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Acceptability and perceived side effects of insecticide indoor residual spraying under different resistance management strategies

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Author(s): Rodríguez Américo David | Penilla Rosa Patricia | Rodríguez Mario Henry | Hemingway Janet | Trejo Antonio | Hernández-Avila Juan Eugenio

Journal: Salud Pública de México
ISSN 0036-3634

Volume: 48;
Issue: 4;
Start page: 317;
Date: 2006;
Original page

Keywords: indoor insecticide spraying | acceptability | side-effects | Mexico

ABSTRACT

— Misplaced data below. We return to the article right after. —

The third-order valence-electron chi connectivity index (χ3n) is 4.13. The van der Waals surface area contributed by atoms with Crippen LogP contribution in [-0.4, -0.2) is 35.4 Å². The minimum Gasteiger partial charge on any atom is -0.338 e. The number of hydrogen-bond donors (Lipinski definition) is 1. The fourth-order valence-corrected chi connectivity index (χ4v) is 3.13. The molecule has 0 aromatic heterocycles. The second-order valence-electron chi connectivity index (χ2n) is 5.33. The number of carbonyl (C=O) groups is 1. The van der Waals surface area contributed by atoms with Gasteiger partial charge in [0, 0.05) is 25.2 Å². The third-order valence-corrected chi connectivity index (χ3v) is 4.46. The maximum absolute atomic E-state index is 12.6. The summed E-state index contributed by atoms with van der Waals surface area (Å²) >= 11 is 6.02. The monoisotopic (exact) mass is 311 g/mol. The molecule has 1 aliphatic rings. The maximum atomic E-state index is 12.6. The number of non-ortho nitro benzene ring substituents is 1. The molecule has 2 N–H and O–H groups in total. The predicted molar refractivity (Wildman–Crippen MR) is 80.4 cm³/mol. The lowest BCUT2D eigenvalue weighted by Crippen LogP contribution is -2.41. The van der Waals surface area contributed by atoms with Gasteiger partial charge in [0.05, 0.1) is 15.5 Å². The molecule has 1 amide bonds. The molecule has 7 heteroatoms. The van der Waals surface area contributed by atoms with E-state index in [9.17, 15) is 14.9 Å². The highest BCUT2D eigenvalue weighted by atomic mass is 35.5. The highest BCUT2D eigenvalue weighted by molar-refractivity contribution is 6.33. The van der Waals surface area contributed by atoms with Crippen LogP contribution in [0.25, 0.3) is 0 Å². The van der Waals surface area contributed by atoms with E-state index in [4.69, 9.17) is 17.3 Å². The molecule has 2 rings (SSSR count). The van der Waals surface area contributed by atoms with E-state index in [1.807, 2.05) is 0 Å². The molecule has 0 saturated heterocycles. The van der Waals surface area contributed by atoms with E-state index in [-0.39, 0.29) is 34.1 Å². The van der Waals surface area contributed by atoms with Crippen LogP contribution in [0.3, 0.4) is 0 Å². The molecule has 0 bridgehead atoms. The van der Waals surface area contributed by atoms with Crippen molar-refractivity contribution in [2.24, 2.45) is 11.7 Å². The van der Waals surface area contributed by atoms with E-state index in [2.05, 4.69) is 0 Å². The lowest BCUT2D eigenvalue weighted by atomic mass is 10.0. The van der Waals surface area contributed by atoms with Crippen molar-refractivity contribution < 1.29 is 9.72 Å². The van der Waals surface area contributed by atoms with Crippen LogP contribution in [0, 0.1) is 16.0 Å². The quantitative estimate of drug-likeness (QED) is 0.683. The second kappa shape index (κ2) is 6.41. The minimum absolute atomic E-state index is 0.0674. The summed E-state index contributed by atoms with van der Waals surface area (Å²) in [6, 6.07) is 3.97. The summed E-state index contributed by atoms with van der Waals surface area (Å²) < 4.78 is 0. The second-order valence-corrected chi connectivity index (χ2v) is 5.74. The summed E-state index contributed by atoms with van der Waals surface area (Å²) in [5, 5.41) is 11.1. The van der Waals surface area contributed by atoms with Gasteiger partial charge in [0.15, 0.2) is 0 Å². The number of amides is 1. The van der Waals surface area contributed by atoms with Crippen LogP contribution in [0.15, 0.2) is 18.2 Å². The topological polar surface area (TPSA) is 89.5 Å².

OBJECTIVE: To assess household acceptability and perceived side effects of residual indoor pyrethroid (PYR), carbamate and organophosphate insecticides sprayed by annual rotation (ROT), spatial mosaic (MOS), and a single insecticide (DDT or PYR) in communities of the coastal plain of Chiapas, Mexico. MATERIAL AND METHODS: A questionnaire to assess the acceptability and perceived side effects of indoor insecticides was administered to one member of 30% of the families in eight villages of Chiapas. The association of different insecticide treatments with their responses was evaluated (Chi-square). The intensity of side effects indicated under different treatments was compared in an ordered logistic model, using a severity index as the response variable. RESULTS: Insecticide spraying as a probable cause of symptoms was identified by 2.1% of interviewees. A significantly high percentage of persons with blurred vision, dizziness, sneezing, coughing, numbness, watery eyes, and itching lived in villages under MOS and ROT and a high severity index was significantly associated with ROT treatment. Reduction of mosquito bites and cockroaches were the perceived main benefits, and most villagers that perceived no benefits lived in DDT treated villages. Most of the interviewees welcomed spraying (83.7%), but the smell and having to remove furniture from houses were the main arguments against it. CONCLUSIONS: Acceptability correlated with insecticide spray coverage, although the most frequent suggestion for improvement was to increase the understanding of the objectives of spraying in the communities. The frequency of side effects was low, but higher in localities where a combination of insecticides was applied. This is a limitation for the use of this type of resistance management strategy in public health.
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